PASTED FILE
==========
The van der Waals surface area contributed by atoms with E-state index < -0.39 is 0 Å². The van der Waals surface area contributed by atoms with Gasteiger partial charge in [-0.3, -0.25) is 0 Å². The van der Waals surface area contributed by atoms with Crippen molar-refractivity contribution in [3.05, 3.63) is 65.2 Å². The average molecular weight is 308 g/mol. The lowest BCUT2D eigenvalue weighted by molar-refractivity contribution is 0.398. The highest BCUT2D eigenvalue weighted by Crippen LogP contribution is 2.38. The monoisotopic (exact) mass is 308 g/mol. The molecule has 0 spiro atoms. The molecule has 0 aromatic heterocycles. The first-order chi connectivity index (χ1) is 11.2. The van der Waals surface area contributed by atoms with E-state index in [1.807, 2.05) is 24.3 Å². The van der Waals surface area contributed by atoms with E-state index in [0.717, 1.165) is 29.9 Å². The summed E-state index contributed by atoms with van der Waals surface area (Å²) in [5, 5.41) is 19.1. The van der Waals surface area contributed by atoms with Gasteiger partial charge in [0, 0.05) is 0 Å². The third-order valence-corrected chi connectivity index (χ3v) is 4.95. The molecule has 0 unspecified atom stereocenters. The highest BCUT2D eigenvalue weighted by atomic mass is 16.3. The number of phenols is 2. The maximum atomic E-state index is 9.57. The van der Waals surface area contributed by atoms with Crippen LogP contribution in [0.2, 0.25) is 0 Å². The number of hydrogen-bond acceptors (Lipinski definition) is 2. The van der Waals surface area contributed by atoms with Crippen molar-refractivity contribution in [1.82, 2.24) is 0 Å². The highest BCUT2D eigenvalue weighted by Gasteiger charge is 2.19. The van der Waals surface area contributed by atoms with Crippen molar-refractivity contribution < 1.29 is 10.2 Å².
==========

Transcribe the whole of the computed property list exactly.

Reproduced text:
The van der Waals surface area contributed by atoms with E-state index < -0.39 is 0 Å². The van der Waals surface area contributed by atoms with Gasteiger partial charge in [-0.3, -0.25) is 0 Å². The van der Waals surface area contributed by atoms with Crippen molar-refractivity contribution in [3.05, 3.63) is 65.2 Å². The average molecular weight is 308 g/mol. The lowest BCUT2D eigenvalue weighted by molar-refractivity contribution is 0.398. The highest BCUT2D eigenvalue weighted by Crippen LogP contribution is 2.38. The monoisotopic (exact) mass is 308 g/mol. The molecule has 0 spiro atoms. The molecule has 0 aromatic heterocycles. The first-order chi connectivity index (χ1) is 11.2. The van der Waals surface area contributed by atoms with E-state index in [1.807, 2.05) is 24.3 Å². The van der Waals surface area contributed by atoms with E-state index in [0.717, 1.165) is 29.9 Å². The summed E-state index contributed by atoms with van der Waals surface area (Å²) in [5, 5.41) is 19.1. The van der Waals surface area contributed by atoms with Gasteiger partial charge in [0, 0.05) is 0 Å². The third-order valence-corrected chi connectivity index (χ3v) is 4.95. The molecule has 0 unspecified atom stereocenters. The highest BCUT2D eigenvalue weighted by atomic mass is 16.3. The number of phenols is 2. The maximum atomic E-state index is 9.57. The van der Waals surface area contributed by atoms with Crippen LogP contribution in [0.2, 0.25) is 0 Å². The number of hydrogen-bond acceptors (Lipinski definition) is 2. The van der Waals surface area contributed by atoms with Crippen molar-refractivity contribution in [1.82, 2.24) is 0 Å². The highest BCUT2D eigenvalue weighted by Gasteiger charge is 2.19. The van der Waals surface area contributed by atoms with Crippen molar-refractivity contribution < 1.29 is 10.2 Å².